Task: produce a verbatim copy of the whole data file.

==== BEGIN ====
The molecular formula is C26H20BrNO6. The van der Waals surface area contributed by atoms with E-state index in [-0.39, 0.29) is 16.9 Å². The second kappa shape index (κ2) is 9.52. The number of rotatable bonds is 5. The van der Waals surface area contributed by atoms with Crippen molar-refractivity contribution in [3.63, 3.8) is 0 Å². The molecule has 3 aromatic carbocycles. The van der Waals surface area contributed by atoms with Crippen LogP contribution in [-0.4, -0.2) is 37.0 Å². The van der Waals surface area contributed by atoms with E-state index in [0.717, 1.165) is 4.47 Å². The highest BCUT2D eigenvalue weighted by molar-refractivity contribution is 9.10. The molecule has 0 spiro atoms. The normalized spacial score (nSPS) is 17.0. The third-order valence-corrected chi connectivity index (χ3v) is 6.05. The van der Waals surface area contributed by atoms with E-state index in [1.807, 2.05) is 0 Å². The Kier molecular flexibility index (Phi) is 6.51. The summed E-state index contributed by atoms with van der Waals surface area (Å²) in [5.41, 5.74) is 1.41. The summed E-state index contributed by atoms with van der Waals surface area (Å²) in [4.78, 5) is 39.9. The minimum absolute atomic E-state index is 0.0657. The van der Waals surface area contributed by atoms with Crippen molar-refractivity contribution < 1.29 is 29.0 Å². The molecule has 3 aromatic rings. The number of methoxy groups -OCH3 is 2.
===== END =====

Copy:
The molecular formula is C26H20BrNO6. The van der Waals surface area contributed by atoms with E-state index in [-0.39, 0.29) is 16.9 Å². The second kappa shape index (κ2) is 9.52. The number of rotatable bonds is 5. The van der Waals surface area contributed by atoms with Crippen molar-refractivity contribution in [3.63, 3.8) is 0 Å². The molecule has 3 aromatic carbocycles. The van der Waals surface area contributed by atoms with Crippen LogP contribution in [-0.4, -0.2) is 37.0 Å². The van der Waals surface area contributed by atoms with E-state index in [0.717, 1.165) is 4.47 Å². The highest BCUT2D eigenvalue weighted by molar-refractivity contribution is 9.10. The molecule has 0 spiro atoms. The normalized spacial score (nSPS) is 17.0. The third-order valence-corrected chi connectivity index (χ3v) is 6.05. The van der Waals surface area contributed by atoms with E-state index in [1.807, 2.05) is 0 Å². The Kier molecular flexibility index (Phi) is 6.51. The summed E-state index contributed by atoms with van der Waals surface area (Å²) in [5.41, 5.74) is 1.41. The summed E-state index contributed by atoms with van der Waals surface area (Å²) in [4.78, 5) is 39.9. The minimum absolute atomic E-state index is 0.0657. The van der Waals surface area contributed by atoms with Crippen molar-refractivity contribution < 1.29 is 29.0 Å². The molecule has 3 aromatic rings. The number of methoxy groups -OCH3 is 2.